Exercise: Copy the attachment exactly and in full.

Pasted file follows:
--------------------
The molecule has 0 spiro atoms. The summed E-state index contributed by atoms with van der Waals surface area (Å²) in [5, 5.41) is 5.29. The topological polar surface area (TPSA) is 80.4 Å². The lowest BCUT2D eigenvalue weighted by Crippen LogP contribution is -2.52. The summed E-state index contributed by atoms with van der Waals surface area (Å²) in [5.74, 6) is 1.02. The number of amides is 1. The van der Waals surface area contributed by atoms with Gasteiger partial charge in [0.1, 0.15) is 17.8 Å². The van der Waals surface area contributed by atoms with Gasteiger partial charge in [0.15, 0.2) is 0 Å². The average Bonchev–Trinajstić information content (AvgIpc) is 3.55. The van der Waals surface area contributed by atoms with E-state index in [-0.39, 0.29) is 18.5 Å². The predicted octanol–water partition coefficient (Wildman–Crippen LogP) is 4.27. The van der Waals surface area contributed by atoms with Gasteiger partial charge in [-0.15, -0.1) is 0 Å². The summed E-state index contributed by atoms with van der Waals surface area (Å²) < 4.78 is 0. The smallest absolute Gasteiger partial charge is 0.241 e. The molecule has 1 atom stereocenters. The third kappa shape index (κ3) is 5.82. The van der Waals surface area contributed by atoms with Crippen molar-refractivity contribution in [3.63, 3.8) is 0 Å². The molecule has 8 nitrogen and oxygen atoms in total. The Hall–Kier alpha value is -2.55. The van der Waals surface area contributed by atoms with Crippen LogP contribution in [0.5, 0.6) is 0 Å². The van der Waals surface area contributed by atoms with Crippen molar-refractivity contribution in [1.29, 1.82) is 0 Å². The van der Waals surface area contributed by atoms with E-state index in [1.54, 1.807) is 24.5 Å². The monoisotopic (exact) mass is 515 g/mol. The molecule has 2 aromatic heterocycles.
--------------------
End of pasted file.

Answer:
The molecule has 0 spiro atoms. The summed E-state index contributed by atoms with van der Waals surface area (Å²) in [5, 5.41) is 5.29. The topological polar surface area (TPSA) is 80.4 Å². The lowest BCUT2D eigenvalue weighted by Crippen LogP contribution is -2.52. The summed E-state index contributed by atoms with van der Waals surface area (Å²) in [5.74, 6) is 1.02. The number of amides is 1. The van der Waals surface area contributed by atoms with Gasteiger partial charge in [0.1, 0.15) is 17.8 Å². The van der Waals surface area contributed by atoms with Gasteiger partial charge in [0.15, 0.2) is 0 Å². The average Bonchev–Trinajstić information content (AvgIpc) is 3.55. The van der Waals surface area contributed by atoms with E-state index in [-0.39, 0.29) is 18.5 Å². The predicted octanol–water partition coefficient (Wildman–Crippen LogP) is 4.27. The van der Waals surface area contributed by atoms with Gasteiger partial charge in [-0.15, -0.1) is 0 Å². The summed E-state index contributed by atoms with van der Waals surface area (Å²) < 4.78 is 0. The smallest absolute Gasteiger partial charge is 0.241 e. The molecule has 1 atom stereocenters. The third kappa shape index (κ3) is 5.82. The van der Waals surface area contributed by atoms with Crippen molar-refractivity contribution in [3.63, 3.8) is 0 Å². The molecule has 8 nitrogen and oxygen atoms in total. The Hall–Kier alpha value is -2.55. The van der Waals surface area contributed by atoms with Crippen LogP contribution in [0.5, 0.6) is 0 Å². The van der Waals surface area contributed by atoms with Crippen molar-refractivity contribution in [1.29, 1.82) is 0 Å². The van der Waals surface area contributed by atoms with E-state index in [1.54, 1.807) is 24.5 Å². The monoisotopic (exact) mass is 515 g/mol. The molecule has 2 aromatic heterocycles.